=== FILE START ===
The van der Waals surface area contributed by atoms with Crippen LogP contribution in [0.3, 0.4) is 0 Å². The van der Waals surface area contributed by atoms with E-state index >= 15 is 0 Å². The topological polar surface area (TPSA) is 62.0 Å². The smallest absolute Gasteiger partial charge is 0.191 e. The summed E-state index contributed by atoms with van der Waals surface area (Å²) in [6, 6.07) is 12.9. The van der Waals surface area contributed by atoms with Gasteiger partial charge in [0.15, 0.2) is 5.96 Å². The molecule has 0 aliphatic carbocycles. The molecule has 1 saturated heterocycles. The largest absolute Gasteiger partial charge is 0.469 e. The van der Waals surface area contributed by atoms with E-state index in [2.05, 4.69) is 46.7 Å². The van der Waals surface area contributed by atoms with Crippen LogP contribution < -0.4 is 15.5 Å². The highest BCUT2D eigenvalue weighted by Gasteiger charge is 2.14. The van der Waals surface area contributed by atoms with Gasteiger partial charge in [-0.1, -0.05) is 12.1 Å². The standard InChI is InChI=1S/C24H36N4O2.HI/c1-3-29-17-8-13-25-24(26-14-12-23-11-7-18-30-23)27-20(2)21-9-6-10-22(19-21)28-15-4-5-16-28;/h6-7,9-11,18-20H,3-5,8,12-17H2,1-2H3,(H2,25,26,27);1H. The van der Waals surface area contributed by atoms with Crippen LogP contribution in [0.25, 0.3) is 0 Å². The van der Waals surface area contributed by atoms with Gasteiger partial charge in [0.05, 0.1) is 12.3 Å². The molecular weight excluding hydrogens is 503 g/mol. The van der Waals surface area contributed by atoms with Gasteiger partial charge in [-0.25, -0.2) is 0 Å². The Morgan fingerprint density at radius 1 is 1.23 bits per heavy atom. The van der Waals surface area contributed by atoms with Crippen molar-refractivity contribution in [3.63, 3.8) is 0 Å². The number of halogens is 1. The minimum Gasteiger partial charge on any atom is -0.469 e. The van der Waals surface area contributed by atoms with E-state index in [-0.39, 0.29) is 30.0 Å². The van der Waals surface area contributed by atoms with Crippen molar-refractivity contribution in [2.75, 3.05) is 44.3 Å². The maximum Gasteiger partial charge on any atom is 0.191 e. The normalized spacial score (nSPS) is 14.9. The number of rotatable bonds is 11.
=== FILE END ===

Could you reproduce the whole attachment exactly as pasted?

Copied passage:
The van der Waals surface area contributed by atoms with Crippen LogP contribution in [0.3, 0.4) is 0 Å². The van der Waals surface area contributed by atoms with E-state index >= 15 is 0 Å². The topological polar surface area (TPSA) is 62.0 Å². The smallest absolute Gasteiger partial charge is 0.191 e. The summed E-state index contributed by atoms with van der Waals surface area (Å²) in [6, 6.07) is 12.9. The van der Waals surface area contributed by atoms with Gasteiger partial charge in [0.15, 0.2) is 5.96 Å². The molecule has 0 aliphatic carbocycles. The molecule has 1 saturated heterocycles. The largest absolute Gasteiger partial charge is 0.469 e. The van der Waals surface area contributed by atoms with E-state index in [2.05, 4.69) is 46.7 Å². The van der Waals surface area contributed by atoms with Crippen LogP contribution < -0.4 is 15.5 Å². The highest BCUT2D eigenvalue weighted by Gasteiger charge is 2.14. The van der Waals surface area contributed by atoms with Gasteiger partial charge in [-0.1, -0.05) is 12.1 Å². The standard InChI is InChI=1S/C24H36N4O2.HI/c1-3-29-17-8-13-25-24(26-14-12-23-11-7-18-30-23)27-20(2)21-9-6-10-22(19-21)28-15-4-5-16-28;/h6-7,9-11,18-20H,3-5,8,12-17H2,1-2H3,(H2,25,26,27);1H. The van der Waals surface area contributed by atoms with Crippen LogP contribution in [0.25, 0.3) is 0 Å². The van der Waals surface area contributed by atoms with Gasteiger partial charge in [0.05, 0.1) is 12.3 Å². The molecular weight excluding hydrogens is 503 g/mol. The van der Waals surface area contributed by atoms with Gasteiger partial charge in [-0.25, -0.2) is 0 Å². The Morgan fingerprint density at radius 1 is 1.23 bits per heavy atom. The van der Waals surface area contributed by atoms with Crippen molar-refractivity contribution in [3.63, 3.8) is 0 Å². The number of halogens is 1. The minimum Gasteiger partial charge on any atom is -0.469 e. The van der Waals surface area contributed by atoms with E-state index in [-0.39, 0.29) is 30.0 Å². The van der Waals surface area contributed by atoms with Crippen molar-refractivity contribution in [2.75, 3.05) is 44.3 Å². The maximum Gasteiger partial charge on any atom is 0.191 e. The normalized spacial score (nSPS) is 14.9. The number of rotatable bonds is 11.